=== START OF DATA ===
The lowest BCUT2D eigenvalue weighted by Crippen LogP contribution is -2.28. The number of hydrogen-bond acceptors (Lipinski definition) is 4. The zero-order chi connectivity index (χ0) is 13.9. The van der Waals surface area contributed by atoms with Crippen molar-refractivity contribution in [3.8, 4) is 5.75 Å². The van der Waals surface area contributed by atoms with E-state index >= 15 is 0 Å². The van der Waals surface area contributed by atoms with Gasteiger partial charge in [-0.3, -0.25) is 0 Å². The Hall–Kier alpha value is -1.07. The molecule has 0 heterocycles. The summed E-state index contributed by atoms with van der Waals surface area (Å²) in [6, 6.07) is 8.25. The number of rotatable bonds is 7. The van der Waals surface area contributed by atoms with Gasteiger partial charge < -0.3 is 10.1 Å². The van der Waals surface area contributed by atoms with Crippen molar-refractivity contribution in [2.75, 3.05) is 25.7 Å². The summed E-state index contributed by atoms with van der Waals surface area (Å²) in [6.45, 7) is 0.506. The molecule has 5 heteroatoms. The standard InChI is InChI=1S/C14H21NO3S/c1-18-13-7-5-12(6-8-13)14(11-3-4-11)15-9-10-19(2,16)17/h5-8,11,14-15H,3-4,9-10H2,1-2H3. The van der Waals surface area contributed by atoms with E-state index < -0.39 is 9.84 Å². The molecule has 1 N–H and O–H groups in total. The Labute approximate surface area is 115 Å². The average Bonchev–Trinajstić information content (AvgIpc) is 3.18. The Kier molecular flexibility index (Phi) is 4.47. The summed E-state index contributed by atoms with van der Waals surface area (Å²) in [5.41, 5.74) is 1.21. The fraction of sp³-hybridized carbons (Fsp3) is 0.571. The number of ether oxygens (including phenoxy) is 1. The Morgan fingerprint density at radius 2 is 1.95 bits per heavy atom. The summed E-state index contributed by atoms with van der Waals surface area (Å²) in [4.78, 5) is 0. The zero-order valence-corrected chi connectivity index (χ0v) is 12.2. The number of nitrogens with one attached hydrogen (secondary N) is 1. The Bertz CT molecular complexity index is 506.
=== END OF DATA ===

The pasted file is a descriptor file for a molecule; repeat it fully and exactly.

The lowest BCUT2D eigenvalue weighted by Crippen LogP contribution is -2.28. The number of hydrogen-bond acceptors (Lipinski definition) is 4. The zero-order chi connectivity index (χ0) is 13.9. The van der Waals surface area contributed by atoms with Crippen molar-refractivity contribution in [3.8, 4) is 5.75 Å². The van der Waals surface area contributed by atoms with E-state index >= 15 is 0 Å². The van der Waals surface area contributed by atoms with Gasteiger partial charge in [-0.3, -0.25) is 0 Å². The Hall–Kier alpha value is -1.07. The molecule has 0 heterocycles. The summed E-state index contributed by atoms with van der Waals surface area (Å²) in [6, 6.07) is 8.25. The number of rotatable bonds is 7. The van der Waals surface area contributed by atoms with Gasteiger partial charge < -0.3 is 10.1 Å². The van der Waals surface area contributed by atoms with Crippen molar-refractivity contribution in [2.75, 3.05) is 25.7 Å². The summed E-state index contributed by atoms with van der Waals surface area (Å²) in [6.45, 7) is 0.506. The molecule has 5 heteroatoms. The standard InChI is InChI=1S/C14H21NO3S/c1-18-13-7-5-12(6-8-13)14(11-3-4-11)15-9-10-19(2,16)17/h5-8,11,14-15H,3-4,9-10H2,1-2H3. The van der Waals surface area contributed by atoms with E-state index < -0.39 is 9.84 Å². The molecule has 1 N–H and O–H groups in total. The Labute approximate surface area is 115 Å². The average Bonchev–Trinajstić information content (AvgIpc) is 3.18. The Kier molecular flexibility index (Phi) is 4.47. The summed E-state index contributed by atoms with van der Waals surface area (Å²) in [5.41, 5.74) is 1.21. The fraction of sp³-hybridized carbons (Fsp3) is 0.571. The number of ether oxygens (including phenoxy) is 1. The Morgan fingerprint density at radius 2 is 1.95 bits per heavy atom. The summed E-state index contributed by atoms with van der Waals surface area (Å²) in [4.78, 5) is 0. The zero-order valence-corrected chi connectivity index (χ0v) is 12.2. The number of nitrogens with one attached hydrogen (secondary N) is 1. The Bertz CT molecular complexity index is 506.